Being in any competition is intense. To have 19 Homewood-Flossmoor High School students act on a stage as one unit takes talent, patience, skill and training.
That, and hours of rehearsals led to a third place win for the Group Interpretation team’s presentation of “Jekyll and Hyde” at the Illinois High School Association’s Group Interpretation Finals.
That win came after the H-F production won a superior rating at SWSC Conference, first place at sectionals and advanced to the top three in their preliminary rounds in state competition.
With 19 members, this was a large group, but teacher and director Janine Stroemer said she didn’t want to turn away any seniors who were interested in being part of the production and March competition.
Gianmarco Petrelli, a senior, was glad for that. “It was such an amazing experience, as it was my last H-F theater production,” he said.
Stroemer also knew which students would give the dedication needed to bring her interpretation of the original “Jekyll and Hyde” to a 30-minute play for the stage, and be willing to work with her through rewrites, stage changes and more.
“I know their work ethic, I know what they’re capable of,“ Stroemer said. She worked with many of the team members through speech competitions in the first semester of the school year, but said the group interpretation is “much more difficult” because the variety of movement in the play is different.
Stroemer gives the example of one scene where all 19 cast members had to hold a pose. It took her several tries to figure out how they would hold their arms so that all 19 would be comfortable in a held pose.
Students have about five weeks to learn and perfect the play before the first competition.They rehearse from 4 to 8 p.m. every night, although the teacher admits the production is never final until it’s performed.
“It evolves so much that we change it almost entirely sometimes. Even from the week of sectionals to state I changed something the night before, and when it was finals we changed one more thing,” she said.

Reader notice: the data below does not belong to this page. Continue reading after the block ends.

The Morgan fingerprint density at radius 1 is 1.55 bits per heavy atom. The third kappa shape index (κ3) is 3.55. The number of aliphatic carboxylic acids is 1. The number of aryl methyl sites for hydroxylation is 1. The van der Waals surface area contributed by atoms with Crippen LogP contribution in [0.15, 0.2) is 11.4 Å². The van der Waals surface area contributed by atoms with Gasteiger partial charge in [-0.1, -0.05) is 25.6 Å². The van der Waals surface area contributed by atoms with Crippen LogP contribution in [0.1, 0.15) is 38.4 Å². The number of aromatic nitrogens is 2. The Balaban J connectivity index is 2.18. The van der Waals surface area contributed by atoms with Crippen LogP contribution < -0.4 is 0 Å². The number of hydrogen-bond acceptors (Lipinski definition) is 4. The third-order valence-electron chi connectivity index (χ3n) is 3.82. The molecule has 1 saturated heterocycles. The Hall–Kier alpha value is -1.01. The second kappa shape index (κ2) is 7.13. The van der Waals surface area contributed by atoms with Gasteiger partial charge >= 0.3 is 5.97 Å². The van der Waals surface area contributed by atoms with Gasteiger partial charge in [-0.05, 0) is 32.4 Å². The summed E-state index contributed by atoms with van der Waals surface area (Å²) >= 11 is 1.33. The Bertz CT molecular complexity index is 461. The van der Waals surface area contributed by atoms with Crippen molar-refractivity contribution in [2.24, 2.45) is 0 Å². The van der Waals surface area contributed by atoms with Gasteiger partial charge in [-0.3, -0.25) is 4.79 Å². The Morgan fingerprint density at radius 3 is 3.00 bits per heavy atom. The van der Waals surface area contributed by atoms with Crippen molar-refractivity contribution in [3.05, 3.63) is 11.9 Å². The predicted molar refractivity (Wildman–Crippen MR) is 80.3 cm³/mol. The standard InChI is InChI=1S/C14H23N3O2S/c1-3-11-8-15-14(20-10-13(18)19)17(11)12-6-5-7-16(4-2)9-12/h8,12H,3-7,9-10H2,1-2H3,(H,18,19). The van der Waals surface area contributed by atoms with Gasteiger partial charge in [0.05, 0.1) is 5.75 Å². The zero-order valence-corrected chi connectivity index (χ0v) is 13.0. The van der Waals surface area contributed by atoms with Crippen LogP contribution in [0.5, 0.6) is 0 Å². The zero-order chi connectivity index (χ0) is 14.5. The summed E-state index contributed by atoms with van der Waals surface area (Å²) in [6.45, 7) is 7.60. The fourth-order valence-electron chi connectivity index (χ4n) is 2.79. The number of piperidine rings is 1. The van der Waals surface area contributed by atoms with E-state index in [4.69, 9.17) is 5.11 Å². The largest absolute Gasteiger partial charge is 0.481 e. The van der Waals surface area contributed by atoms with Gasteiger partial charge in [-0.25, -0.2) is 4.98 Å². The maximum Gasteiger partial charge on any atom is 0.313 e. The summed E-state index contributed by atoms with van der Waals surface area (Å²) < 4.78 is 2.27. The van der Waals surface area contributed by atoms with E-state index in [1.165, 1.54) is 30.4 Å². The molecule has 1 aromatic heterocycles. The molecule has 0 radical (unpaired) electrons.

Still, Stroemer never panics because she knows how capable the H-F team is. She says they are “professionals by the end.”
Win or lose, the experience of spending time in a project like group interpretation really makes the students a family.
“It doesn’t matter what we do tomorrow in the competition, we’re going to take this experience and it’s going to be with us for the rest of our lives,” she recalls telling the troupe the night before the final event. “You’re looking at your personal growth and then at group interp where you are a family.”
Jessica Ashby, who won the honor of being named to All-Cast for her role as the love interest in the “Jekyll and Hyde” production, said her four years working with Stroemer as a member of the speech team made a difference in her H-F career.
Jessica has done humorous duet acting, dramatic duet acting, original comedy, poetry, dramatic interpretation, humorous interpretation and special occasion speaking.
Speech, she says, “teaches you how to write, how to interpret and it just gives you communication skills and people skills that you can use for any major.” She will major in political science at Howard University in Washington.
Senior Taylor Wicks found her passion in speech events. She started as a timid freshman but remembers convincing herself that she needed to stay focused. She would watch students “that I looked up to who were doing really, really great scenes for their season. I knew I wanted to do that some day.”
Wicks has won numerous honors in various speech events. Her favorite event was humorous duet acting, which gave her the chance to write the script as well as perform. She will be attending Illinois State University majoring in acting.
“I have always felt confident to release speech team kids to the world because I’m confident they know how to make whatever it is work,” Stroemer said. “I feel good about letting those kids go.”